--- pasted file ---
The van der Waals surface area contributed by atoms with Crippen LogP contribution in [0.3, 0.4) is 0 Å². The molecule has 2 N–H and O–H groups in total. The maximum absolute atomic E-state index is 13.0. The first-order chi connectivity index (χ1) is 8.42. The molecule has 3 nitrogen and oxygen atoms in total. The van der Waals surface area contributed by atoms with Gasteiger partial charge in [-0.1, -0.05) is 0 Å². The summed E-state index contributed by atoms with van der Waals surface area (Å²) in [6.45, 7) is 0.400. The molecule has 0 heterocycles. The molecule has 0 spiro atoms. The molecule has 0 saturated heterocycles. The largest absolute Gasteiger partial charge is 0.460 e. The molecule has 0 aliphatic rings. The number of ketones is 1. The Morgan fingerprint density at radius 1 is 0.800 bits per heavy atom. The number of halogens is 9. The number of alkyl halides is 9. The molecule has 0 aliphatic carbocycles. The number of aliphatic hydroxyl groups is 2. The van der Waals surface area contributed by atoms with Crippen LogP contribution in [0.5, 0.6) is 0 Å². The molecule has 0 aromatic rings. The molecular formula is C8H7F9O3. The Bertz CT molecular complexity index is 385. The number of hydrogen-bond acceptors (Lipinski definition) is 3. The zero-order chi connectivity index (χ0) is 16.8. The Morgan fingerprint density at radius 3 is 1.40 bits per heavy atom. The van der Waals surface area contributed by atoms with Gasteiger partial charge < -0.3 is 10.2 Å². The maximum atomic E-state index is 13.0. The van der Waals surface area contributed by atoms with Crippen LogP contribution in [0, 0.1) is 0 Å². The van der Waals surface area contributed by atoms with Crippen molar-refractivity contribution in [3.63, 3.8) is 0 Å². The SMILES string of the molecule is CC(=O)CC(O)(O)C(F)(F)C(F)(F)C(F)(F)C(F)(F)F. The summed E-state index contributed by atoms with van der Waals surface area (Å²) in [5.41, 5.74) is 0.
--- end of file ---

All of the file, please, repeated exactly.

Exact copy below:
The van der Waals surface area contributed by atoms with Crippen LogP contribution in [0.3, 0.4) is 0 Å². The molecule has 2 N–H and O–H groups in total. The maximum absolute atomic E-state index is 13.0. The first-order chi connectivity index (χ1) is 8.42. The molecule has 3 nitrogen and oxygen atoms in total. The van der Waals surface area contributed by atoms with Gasteiger partial charge in [-0.1, -0.05) is 0 Å². The summed E-state index contributed by atoms with van der Waals surface area (Å²) in [6.45, 7) is 0.400. The molecule has 0 heterocycles. The molecule has 0 spiro atoms. The molecule has 0 saturated heterocycles. The largest absolute Gasteiger partial charge is 0.460 e. The molecule has 0 aliphatic rings. The number of ketones is 1. The Morgan fingerprint density at radius 1 is 0.800 bits per heavy atom. The number of halogens is 9. The number of alkyl halides is 9. The molecule has 0 aliphatic carbocycles. The number of aliphatic hydroxyl groups is 2. The van der Waals surface area contributed by atoms with Crippen LogP contribution in [0.5, 0.6) is 0 Å². The molecule has 0 aromatic rings. The molecular formula is C8H7F9O3. The Bertz CT molecular complexity index is 385. The number of hydrogen-bond acceptors (Lipinski definition) is 3. The zero-order chi connectivity index (χ0) is 16.8. The Morgan fingerprint density at radius 3 is 1.40 bits per heavy atom. The van der Waals surface area contributed by atoms with Gasteiger partial charge < -0.3 is 10.2 Å². The maximum atomic E-state index is 13.0. The van der Waals surface area contributed by atoms with Crippen LogP contribution in [0, 0.1) is 0 Å². The van der Waals surface area contributed by atoms with Crippen molar-refractivity contribution in [3.63, 3.8) is 0 Å². The SMILES string of the molecule is CC(=O)CC(O)(O)C(F)(F)C(F)(F)C(F)(F)C(F)(F)F. The summed E-state index contributed by atoms with van der Waals surface area (Å²) in [5.41, 5.74) is 0.